Crackdown on cut through raises ire of local business


Right turns are usually easy, even at a crowded intersection and when the light is red. But try a right turn from heading west on Airport Road onto Evergreen Avenue between 7 and 9 a.m. and you could be greeted by as many as five patrol cars and a squad of officers ready to slap you with an $85 fine.

That was the scene last Wednesday in front of Affordable Auto Body. The police were back again Thursday and Friday, albeit in not such numbers and just in case you missed the “no right turn” sign, there was a lit mobile sign 100 feet before arriving at the intersection.

The turn is a favorite cut through to Route 37 for motorists looking to beat the congestion at the Airport and Post Road intersection and the morning coffee crowd coming in and out of Dunkin’ Donuts. But it also puts traffic in a largely residential neighborhood of well-manicured lawns and over-arching shade trees with an occasional glimpse of Confreda Farm fields.

Ward 3 Councilwoman Camille Vella-Wilkinson says the level of residential complaints has increased in recent weeks and she’s been working with Warwick Police Lt. Michael Gilbert to address the problem.

But, in addressing residential complaints, businesses in the area are being impacted and Michael Gemma Sr. of Affordable fears it could result in the loss of one of his largest customers, Geico Insurance.

He explained that many people schedule to leave off their car for repairs early in the morning, on their way to work. If they had to wait until after 9 a.m., they might choose another auto body repair shop. In addition, Gemma’s own employees run the risk of being ticketed, unless, as Michael Gemma Jr. pointed out, they circle back through the neighborhood from the other direction.

“That means I’m cutting through the neighborhood – the very thing they’re looking to reduce,” said the younger Gemma.

With the Wednesday crackdown, some of Affordable’s 14 employees parked in a nearby lot on Airport Road and walked the short distance.

The cut through has been a problem for years and prior efforts to deter it have had officers stationed near Weismann Roofing on Pavilion Avenue to catch those looking to avoid Airport and Post Roads and police let local traffic through. The senior Gemma thought this was a good arrangement. He said he asked police on Wednesday why they couldn’t do that. He said he was told the ordinance specifies no right turn for the two-hour period. It doesn’t say anything about cut through traffic.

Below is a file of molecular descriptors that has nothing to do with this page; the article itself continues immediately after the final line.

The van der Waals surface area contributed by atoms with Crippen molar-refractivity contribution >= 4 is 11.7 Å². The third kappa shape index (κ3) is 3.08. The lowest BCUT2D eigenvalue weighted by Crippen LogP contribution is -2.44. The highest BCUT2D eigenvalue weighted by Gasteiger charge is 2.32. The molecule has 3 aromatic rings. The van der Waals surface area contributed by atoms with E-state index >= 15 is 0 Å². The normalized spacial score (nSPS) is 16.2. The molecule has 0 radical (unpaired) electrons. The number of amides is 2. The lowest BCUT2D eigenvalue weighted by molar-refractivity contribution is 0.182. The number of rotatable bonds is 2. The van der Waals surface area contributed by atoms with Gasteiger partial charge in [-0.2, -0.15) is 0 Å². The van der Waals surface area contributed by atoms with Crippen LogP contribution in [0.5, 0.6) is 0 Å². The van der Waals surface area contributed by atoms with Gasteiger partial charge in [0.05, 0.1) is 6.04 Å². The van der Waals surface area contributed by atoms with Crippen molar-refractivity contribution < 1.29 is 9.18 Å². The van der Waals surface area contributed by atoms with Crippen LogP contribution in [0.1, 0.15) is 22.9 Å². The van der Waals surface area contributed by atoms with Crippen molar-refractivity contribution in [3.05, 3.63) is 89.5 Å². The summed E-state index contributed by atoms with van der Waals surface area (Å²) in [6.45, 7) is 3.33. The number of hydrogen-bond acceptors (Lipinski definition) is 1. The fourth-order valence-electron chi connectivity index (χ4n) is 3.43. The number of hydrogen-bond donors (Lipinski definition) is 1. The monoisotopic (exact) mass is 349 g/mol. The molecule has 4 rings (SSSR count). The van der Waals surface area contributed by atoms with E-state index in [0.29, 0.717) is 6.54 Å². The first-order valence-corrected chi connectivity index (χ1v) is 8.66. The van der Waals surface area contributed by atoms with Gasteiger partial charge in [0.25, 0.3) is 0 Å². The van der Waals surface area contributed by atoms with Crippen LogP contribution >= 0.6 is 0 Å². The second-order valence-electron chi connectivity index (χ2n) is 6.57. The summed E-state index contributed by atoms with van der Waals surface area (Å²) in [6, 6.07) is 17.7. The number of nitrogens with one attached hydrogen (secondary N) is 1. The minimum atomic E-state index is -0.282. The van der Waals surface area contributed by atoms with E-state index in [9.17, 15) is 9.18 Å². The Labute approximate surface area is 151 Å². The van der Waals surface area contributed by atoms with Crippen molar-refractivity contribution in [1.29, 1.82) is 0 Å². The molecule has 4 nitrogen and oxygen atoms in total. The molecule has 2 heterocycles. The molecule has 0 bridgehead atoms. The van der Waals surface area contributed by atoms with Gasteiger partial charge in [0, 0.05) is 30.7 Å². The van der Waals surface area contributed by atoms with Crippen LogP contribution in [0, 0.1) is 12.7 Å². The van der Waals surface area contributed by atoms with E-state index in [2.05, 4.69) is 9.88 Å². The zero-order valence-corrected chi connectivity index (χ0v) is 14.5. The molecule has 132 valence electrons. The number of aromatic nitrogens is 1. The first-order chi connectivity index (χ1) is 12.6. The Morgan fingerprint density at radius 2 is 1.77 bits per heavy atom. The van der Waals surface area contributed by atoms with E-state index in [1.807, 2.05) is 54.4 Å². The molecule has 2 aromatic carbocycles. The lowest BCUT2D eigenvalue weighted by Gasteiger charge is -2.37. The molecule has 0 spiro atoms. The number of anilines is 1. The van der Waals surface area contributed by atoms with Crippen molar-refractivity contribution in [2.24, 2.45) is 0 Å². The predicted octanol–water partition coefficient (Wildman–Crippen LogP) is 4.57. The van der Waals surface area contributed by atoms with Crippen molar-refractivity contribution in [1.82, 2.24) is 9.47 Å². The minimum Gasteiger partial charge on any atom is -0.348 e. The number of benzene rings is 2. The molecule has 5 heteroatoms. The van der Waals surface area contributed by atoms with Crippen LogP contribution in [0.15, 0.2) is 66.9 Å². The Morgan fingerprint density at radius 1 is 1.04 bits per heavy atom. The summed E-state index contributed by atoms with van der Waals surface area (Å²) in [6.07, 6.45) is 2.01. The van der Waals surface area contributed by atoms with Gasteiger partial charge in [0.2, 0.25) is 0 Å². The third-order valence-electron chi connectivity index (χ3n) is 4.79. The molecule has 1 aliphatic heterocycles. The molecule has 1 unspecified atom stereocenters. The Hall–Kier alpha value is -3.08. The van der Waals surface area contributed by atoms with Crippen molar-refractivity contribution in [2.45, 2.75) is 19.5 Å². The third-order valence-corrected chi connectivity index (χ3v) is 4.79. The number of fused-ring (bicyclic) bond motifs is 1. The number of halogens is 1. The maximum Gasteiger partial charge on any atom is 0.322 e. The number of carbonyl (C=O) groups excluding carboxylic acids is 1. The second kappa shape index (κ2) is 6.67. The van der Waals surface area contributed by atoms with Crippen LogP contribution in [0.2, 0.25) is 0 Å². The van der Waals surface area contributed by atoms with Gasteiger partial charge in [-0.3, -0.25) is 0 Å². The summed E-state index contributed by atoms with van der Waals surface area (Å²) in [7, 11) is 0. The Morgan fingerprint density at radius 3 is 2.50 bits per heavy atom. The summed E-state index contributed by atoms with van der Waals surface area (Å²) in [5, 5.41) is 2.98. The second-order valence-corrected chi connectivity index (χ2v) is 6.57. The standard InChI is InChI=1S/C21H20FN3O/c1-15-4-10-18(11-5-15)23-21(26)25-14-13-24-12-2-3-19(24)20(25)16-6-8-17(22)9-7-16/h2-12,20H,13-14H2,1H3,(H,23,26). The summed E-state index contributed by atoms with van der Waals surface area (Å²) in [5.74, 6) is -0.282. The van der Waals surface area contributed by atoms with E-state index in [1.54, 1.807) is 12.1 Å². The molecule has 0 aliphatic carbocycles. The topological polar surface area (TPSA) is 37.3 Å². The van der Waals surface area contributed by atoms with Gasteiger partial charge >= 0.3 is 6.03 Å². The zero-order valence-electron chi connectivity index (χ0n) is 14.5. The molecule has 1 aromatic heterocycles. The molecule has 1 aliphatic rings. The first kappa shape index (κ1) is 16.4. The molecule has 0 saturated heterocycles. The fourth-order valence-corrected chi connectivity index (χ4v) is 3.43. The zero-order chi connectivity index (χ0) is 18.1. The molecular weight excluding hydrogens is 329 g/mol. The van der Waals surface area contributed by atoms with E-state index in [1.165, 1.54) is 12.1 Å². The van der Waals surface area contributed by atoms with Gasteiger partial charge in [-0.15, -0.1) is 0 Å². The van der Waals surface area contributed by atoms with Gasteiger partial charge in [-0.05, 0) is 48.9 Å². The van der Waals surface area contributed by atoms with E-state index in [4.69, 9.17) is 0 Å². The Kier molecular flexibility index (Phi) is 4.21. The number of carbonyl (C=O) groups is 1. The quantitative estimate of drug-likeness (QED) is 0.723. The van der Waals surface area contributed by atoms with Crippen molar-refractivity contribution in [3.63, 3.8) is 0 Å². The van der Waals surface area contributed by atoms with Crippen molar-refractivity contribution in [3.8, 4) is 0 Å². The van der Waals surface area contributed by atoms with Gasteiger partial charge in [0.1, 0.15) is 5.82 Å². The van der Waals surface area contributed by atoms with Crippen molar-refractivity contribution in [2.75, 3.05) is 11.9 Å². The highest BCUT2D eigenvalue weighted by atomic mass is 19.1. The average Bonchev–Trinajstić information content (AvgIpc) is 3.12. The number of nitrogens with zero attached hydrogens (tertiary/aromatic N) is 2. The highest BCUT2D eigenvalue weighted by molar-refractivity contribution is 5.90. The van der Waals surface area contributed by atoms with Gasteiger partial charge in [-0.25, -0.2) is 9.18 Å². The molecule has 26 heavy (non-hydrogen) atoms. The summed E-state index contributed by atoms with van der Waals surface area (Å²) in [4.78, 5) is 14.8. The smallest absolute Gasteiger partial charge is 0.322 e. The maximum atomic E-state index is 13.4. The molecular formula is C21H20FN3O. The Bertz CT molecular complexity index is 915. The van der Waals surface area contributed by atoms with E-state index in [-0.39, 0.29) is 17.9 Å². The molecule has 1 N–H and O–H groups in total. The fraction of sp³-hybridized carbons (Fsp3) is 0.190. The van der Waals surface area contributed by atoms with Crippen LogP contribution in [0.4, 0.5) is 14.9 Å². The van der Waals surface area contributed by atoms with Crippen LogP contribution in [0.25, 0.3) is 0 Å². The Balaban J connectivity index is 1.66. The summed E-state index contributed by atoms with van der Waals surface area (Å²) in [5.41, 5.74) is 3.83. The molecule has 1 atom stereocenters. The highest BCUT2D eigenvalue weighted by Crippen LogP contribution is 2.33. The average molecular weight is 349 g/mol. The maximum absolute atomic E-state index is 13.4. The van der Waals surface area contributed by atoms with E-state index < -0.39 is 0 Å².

“We have to enforce the sign. We can’t arbitrarily say it applies to you and not to you,” Captain Joseph Coffey, uniform patrol officer in charge, said yesterday.

Coffey said he was briefed on the situation and that a study taken recently found about 100 vehicles were using the cut through during the morning commute.

Lt. Gilbert, officer in charge of community services, said about 10 motorists were issued violations and a far greater number were issued warnings.

Gilbert called the ordinance “well intentioned,” but that it leaves police in an awkward position as, “We’re certainly not trying to hurt anyone’s business.”

Gilbert said police are looking to respond to neighborhood complaints, which he said have increased in recent weeks, yet at the same time use discretion.

He estimated that if police were to strictly enforce the ordinance by staying on site for the full two hours, they could write 50 to 60 violations a day.

“We run a legal, nice business and they’re busting our ---,” said Gemma.

Ironically, Affordable also repairs police cruisers, and one of those was in the shop when the crackdown came.

Gemma thinks the greater danger is the “Hendricken kids” who use the stretch of road to the intersection with Pavilion as a “drag strip.” He’s seen cars side-by-side racing down the road and has called police.

How does he know the kids are from Hendricken? Because it’s after school gets out and “they have ties on,” said Gemma.

Gilbert said police responded to Gemma’s complaint about drag racing and police visited the school as well as issued warnings.

Affordable is not the only business in the neighborhood. Bow Chika Wow Town, a dog day care and boarding business is around the corner, as is Weismann Roofing, Confreda Farm and several other businesses.

Welcome to
Hot stuff
The American Cancer Society’s Relay For Life, an event that unites all of us who have been affected by cancer, wishes to inform the community about a movement that will …